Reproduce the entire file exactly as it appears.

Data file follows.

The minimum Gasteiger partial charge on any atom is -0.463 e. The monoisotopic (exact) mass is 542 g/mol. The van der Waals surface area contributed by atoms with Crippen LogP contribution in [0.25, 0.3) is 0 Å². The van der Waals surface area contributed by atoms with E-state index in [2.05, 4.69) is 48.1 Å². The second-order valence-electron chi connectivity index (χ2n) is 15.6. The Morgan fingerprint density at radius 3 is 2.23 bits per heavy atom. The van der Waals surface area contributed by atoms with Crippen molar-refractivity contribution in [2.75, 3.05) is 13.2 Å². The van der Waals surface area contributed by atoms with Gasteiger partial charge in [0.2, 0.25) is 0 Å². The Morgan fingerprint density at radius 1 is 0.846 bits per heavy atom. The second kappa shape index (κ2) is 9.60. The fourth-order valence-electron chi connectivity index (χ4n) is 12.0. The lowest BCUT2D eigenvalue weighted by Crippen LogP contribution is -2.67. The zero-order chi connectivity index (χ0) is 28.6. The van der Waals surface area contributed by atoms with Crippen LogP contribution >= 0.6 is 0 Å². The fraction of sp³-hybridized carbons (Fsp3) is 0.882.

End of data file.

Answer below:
The minimum Gasteiger partial charge on any atom is -0.463 e. The monoisotopic (exact) mass is 542 g/mol. The van der Waals surface area contributed by atoms with Crippen LogP contribution in [0.25, 0.3) is 0 Å². The van der Waals surface area contributed by atoms with E-state index in [2.05, 4.69) is 48.1 Å². The second-order valence-electron chi connectivity index (χ2n) is 15.6. The Morgan fingerprint density at radius 3 is 2.23 bits per heavy atom. The van der Waals surface area contributed by atoms with Crippen molar-refractivity contribution in [2.75, 3.05) is 13.2 Å². The van der Waals surface area contributed by atoms with Gasteiger partial charge in [0.2, 0.25) is 0 Å². The Morgan fingerprint density at radius 1 is 0.846 bits per heavy atom. The second kappa shape index (κ2) is 9.60. The fourth-order valence-electron chi connectivity index (χ4n) is 12.0. The lowest BCUT2D eigenvalue weighted by Crippen LogP contribution is -2.67. The zero-order chi connectivity index (χ0) is 28.6. The van der Waals surface area contributed by atoms with Crippen LogP contribution >= 0.6 is 0 Å². The fraction of sp³-hybridized carbons (Fsp3) is 0.882.